“But it shouldn’t matter because if they receive a subpoena, say, or a court order to produce records then they have the obligation to use their decryption key and unlock the computers and access the information and provide it to the government — and if they refuse to do that then they would be subject to sanctions, contempt of court and so on.”

 In a civil case, a court could penalize a company for engaging in what’s known as “spoliation of evidence”, he notes" 'via Blog this'

CYBER e-Privacy proposal undermined by EU Member States - EDRi

e-Privacy proposal undermined by EU Member States - EDRi: "Although not every proposed amendment threatens fundamental rights, the Estonian Presidency proposed to broaden the scope of exceptions in significant ways. It suggested authorising some processing that goes beyond what is strictly necessary, not keeping consent as sole legal basis, and not putting up strong safeguards to limit the impact of this broadening on privacy.

This weakening of protections and predictability brings us closer to the kind of security and privacy chaos that the United States is experiencing. It would without doubt create the “chill on discourse and economic activity” that failure to implement privacy and security measures has caused in the US. But at least Facebook and Google will be happy." 'via Blog this'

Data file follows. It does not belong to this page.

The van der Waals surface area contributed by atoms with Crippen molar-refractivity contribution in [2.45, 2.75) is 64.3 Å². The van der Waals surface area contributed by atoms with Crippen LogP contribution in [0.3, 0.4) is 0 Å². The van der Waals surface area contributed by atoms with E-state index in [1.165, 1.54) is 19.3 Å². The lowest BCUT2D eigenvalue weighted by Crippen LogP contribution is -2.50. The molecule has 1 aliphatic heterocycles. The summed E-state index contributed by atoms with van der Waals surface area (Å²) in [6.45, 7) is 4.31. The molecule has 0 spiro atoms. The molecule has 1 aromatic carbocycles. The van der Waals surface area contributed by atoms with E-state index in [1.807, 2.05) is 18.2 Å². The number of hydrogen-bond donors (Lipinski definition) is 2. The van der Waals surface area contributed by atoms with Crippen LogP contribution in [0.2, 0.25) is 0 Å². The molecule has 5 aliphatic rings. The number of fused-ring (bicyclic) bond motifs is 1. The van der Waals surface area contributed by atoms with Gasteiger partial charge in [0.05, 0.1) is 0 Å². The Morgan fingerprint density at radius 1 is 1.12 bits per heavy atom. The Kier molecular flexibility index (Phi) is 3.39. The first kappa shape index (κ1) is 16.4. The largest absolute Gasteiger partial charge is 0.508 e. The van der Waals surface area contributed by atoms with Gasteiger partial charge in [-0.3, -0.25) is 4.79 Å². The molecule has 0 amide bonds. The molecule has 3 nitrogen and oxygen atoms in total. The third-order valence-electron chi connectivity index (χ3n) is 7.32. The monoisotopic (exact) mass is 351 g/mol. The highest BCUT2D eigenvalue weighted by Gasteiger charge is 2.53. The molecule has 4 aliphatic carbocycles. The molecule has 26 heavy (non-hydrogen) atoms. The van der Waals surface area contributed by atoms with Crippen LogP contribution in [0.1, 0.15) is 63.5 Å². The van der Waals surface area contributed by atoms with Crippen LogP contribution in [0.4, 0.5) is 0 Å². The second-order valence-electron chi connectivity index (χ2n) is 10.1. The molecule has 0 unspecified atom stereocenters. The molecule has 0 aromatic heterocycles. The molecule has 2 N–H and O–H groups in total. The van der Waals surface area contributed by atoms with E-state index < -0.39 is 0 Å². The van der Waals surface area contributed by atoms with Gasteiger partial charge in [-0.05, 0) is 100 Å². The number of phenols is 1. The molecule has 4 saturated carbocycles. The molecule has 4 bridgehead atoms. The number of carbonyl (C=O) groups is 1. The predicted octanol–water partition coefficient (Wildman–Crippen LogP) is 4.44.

CYBER: How Law and Computer Science Can Work Together to Improve the Information Society | January 2018 | Communications of the ACM

How Law and Computer Science Can Work Together to Improve the Information Society | January 2018 | Communications of the ACM: "What more can be done? Europe sets the global standards for regulation of content, notably in data protection and hate speech. The decisive power relationship in European law has swung to Germany and France. Regulation will increase, and Anglo-American companies increasingly recognize that and are embracing a French term: co-regulation. What that means is diluting government control of the Internet by ensuring a compromise based on industry self-regulation, but with oversight by users and by government regulators.